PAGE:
Title: Show Me a Story: Craft Projects and Activities to Spark Children’s Storytelling
Author: Emily K. Neubuger
Publisher: Storey Publishing
We love to get kids writing and using their imaginations, but it can be a challenge to find ideas that don’t make library programs feel like homework. Show Me a Story has 40 activities to help make that happen.
The book is well organized and especially well suited to browsing. The projects are divided into an introduction and four sections: Story Starters, Story Evolution, Story Activities, and Story Play. The activities themselves each include recommended age, time to completion, number of participants, and a materials list.
Each project includes step-by-step instructions to make the project, directions on using the project with young storytellers, teaching tips, and ideas to expand the activities. The photographs are large, attractive, and instructive when necessary.
Nearly all of the 40 projects would work for libraries. Some of them would make great programs, while others are best done ahead and offered as activity centers. A few of my favorites:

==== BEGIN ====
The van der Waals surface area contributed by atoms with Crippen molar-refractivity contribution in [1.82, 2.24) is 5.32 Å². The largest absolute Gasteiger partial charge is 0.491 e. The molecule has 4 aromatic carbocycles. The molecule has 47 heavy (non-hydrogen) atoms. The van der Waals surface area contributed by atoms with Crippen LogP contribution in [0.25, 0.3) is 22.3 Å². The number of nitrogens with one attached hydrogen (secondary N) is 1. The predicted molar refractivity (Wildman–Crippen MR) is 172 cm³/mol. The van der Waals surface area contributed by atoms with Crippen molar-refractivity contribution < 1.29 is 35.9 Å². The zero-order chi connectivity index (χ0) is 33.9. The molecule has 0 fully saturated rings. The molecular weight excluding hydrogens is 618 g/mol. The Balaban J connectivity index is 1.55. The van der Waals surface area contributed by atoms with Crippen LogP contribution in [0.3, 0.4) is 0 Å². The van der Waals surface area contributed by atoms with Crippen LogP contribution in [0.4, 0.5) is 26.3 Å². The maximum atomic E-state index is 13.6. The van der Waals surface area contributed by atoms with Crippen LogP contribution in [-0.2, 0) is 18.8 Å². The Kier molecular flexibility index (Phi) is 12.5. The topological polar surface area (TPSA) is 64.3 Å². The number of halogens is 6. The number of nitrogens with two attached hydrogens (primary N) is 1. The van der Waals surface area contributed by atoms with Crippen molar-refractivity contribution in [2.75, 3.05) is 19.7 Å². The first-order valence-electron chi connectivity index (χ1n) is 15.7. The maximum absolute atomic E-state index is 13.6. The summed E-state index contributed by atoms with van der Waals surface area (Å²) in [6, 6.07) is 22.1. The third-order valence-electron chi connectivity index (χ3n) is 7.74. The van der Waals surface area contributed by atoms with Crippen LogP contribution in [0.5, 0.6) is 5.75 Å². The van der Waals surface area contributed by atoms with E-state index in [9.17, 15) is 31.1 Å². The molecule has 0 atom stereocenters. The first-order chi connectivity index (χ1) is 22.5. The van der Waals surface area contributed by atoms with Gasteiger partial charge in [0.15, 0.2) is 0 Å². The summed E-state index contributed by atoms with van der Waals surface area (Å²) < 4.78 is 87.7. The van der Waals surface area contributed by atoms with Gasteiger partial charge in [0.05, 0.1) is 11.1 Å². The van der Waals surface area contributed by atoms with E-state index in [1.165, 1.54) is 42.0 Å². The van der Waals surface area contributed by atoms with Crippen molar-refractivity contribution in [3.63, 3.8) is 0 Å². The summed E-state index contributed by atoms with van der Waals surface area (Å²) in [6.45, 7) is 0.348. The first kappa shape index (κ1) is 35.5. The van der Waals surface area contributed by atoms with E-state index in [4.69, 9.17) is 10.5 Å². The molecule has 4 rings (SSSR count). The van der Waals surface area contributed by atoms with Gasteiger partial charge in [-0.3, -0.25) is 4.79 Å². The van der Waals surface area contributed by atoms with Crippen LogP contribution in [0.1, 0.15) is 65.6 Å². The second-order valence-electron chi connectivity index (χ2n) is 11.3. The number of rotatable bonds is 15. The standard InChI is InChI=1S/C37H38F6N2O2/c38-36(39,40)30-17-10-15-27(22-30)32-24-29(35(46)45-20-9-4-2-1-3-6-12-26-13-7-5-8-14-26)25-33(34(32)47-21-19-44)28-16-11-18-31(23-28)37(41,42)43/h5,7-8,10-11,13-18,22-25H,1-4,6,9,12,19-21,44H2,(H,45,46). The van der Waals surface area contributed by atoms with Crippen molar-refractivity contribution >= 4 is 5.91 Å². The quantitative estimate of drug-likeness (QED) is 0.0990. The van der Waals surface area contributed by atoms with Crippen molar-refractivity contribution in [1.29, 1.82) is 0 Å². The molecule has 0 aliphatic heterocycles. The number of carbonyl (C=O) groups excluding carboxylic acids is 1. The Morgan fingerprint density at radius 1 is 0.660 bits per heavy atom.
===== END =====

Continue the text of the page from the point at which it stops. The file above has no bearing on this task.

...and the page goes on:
- Story Disks: Small wooden disks decorated with pictures to inspire stories.
- Beginning, Middle, and End: A random story generator that encourages children to think about story structure.
- Story Mat: A fun and portable backdrop for telling stories with other objects or small toys from around the house (or the dollar store).
- Story City: Model buildings for children to build their own city and tell stories of what happens there.
I will be adding this book to my personal resource collection and I highly recommend it’s purchase for libraries.